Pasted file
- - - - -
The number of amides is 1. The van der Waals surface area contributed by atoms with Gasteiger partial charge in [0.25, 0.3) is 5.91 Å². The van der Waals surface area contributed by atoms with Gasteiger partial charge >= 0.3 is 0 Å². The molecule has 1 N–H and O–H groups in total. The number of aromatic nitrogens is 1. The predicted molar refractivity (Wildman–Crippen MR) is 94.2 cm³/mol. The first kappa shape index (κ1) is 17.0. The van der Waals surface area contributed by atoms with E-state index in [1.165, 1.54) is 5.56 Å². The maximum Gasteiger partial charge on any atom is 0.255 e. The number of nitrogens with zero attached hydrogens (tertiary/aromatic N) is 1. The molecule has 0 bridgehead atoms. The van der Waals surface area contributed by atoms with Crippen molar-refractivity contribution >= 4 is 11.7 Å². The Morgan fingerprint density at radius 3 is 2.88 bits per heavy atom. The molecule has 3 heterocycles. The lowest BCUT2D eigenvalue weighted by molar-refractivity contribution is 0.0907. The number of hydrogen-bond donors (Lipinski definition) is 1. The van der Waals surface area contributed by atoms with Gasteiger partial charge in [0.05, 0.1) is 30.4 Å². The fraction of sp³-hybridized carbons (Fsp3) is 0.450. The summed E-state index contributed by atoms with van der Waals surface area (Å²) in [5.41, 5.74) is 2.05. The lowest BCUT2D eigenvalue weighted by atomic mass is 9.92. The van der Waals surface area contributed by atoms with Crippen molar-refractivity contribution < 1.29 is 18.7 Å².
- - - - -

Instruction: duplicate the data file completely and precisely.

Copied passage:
The number of amides is 1. The van der Waals surface area contributed by atoms with Gasteiger partial charge in [0.25, 0.3) is 5.91 Å². The van der Waals surface area contributed by atoms with Gasteiger partial charge >= 0.3 is 0 Å². The molecule has 1 N–H and O–H groups in total. The number of aromatic nitrogens is 1. The predicted molar refractivity (Wildman–Crippen MR) is 94.2 cm³/mol. The first kappa shape index (κ1) is 17.0. The van der Waals surface area contributed by atoms with E-state index in [1.165, 1.54) is 5.56 Å². The maximum Gasteiger partial charge on any atom is 0.255 e. The number of nitrogens with zero attached hydrogens (tertiary/aromatic N) is 1. The molecule has 0 bridgehead atoms. The van der Waals surface area contributed by atoms with Crippen molar-refractivity contribution >= 4 is 11.7 Å². The Morgan fingerprint density at radius 3 is 2.88 bits per heavy atom. The molecule has 3 heterocycles. The lowest BCUT2D eigenvalue weighted by molar-refractivity contribution is 0.0907. The number of hydrogen-bond donors (Lipinski definition) is 1. The van der Waals surface area contributed by atoms with Gasteiger partial charge in [0.05, 0.1) is 30.4 Å². The fraction of sp³-hybridized carbons (Fsp3) is 0.450. The summed E-state index contributed by atoms with van der Waals surface area (Å²) in [5.41, 5.74) is 2.05. The lowest BCUT2D eigenvalue weighted by atomic mass is 9.92. The van der Waals surface area contributed by atoms with Crippen molar-refractivity contribution < 1.29 is 18.7 Å².